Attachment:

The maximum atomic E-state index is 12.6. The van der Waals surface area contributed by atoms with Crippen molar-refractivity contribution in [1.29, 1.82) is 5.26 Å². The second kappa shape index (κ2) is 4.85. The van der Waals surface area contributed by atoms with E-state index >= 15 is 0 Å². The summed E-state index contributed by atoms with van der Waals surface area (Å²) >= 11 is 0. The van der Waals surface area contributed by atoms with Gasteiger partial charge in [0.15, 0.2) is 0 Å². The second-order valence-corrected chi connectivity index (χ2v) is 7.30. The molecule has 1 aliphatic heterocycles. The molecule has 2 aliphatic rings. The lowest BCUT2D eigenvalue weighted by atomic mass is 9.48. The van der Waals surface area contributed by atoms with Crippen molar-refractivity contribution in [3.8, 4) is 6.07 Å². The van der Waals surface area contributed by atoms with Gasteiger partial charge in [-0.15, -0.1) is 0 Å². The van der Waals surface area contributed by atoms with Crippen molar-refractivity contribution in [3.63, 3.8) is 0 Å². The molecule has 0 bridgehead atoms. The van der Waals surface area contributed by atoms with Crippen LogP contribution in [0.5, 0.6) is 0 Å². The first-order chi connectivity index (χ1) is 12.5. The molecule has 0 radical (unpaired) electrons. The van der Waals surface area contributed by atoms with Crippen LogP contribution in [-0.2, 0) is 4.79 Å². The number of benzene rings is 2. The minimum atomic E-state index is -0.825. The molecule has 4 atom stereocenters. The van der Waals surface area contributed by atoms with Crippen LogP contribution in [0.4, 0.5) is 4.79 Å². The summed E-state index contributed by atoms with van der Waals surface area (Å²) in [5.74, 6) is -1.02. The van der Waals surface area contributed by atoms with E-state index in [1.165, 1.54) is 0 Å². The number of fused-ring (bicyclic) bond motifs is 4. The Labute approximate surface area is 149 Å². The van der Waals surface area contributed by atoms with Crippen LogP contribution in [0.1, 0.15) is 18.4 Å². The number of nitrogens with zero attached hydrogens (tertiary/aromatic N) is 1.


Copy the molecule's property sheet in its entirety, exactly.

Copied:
The maximum atomic E-state index is 12.6. The van der Waals surface area contributed by atoms with Crippen molar-refractivity contribution in [1.29, 1.82) is 5.26 Å². The second kappa shape index (κ2) is 4.85. The van der Waals surface area contributed by atoms with E-state index >= 15 is 0 Å². The summed E-state index contributed by atoms with van der Waals surface area (Å²) >= 11 is 0. The van der Waals surface area contributed by atoms with Gasteiger partial charge in [0.15, 0.2) is 0 Å². The second-order valence-corrected chi connectivity index (χ2v) is 7.30. The molecule has 1 aliphatic heterocycles. The molecule has 2 aliphatic rings. The lowest BCUT2D eigenvalue weighted by atomic mass is 9.48. The van der Waals surface area contributed by atoms with Crippen molar-refractivity contribution in [3.8, 4) is 6.07 Å². The van der Waals surface area contributed by atoms with Gasteiger partial charge in [-0.15, -0.1) is 0 Å². The van der Waals surface area contributed by atoms with Crippen molar-refractivity contribution in [3.63, 3.8) is 0 Å². The molecule has 0 bridgehead atoms. The van der Waals surface area contributed by atoms with Crippen LogP contribution in [0.5, 0.6) is 0 Å². The first-order chi connectivity index (χ1) is 12.5. The molecule has 0 radical (unpaired) electrons. The van der Waals surface area contributed by atoms with Crippen LogP contribution in [-0.2, 0) is 4.79 Å². The number of benzene rings is 2. The minimum atomic E-state index is -0.825. The molecule has 4 atom stereocenters. The van der Waals surface area contributed by atoms with Crippen LogP contribution in [0.4, 0.5) is 4.79 Å². The summed E-state index contributed by atoms with van der Waals surface area (Å²) in [5.74, 6) is -1.02. The van der Waals surface area contributed by atoms with E-state index in [1.165, 1.54) is 0 Å². The number of fused-ring (bicyclic) bond motifs is 4. The Labute approximate surface area is 149 Å². The van der Waals surface area contributed by atoms with Crippen LogP contribution in [0.1, 0.15) is 18.4 Å². The number of nitrogens with zero attached hydrogens (tertiary/aromatic N) is 1.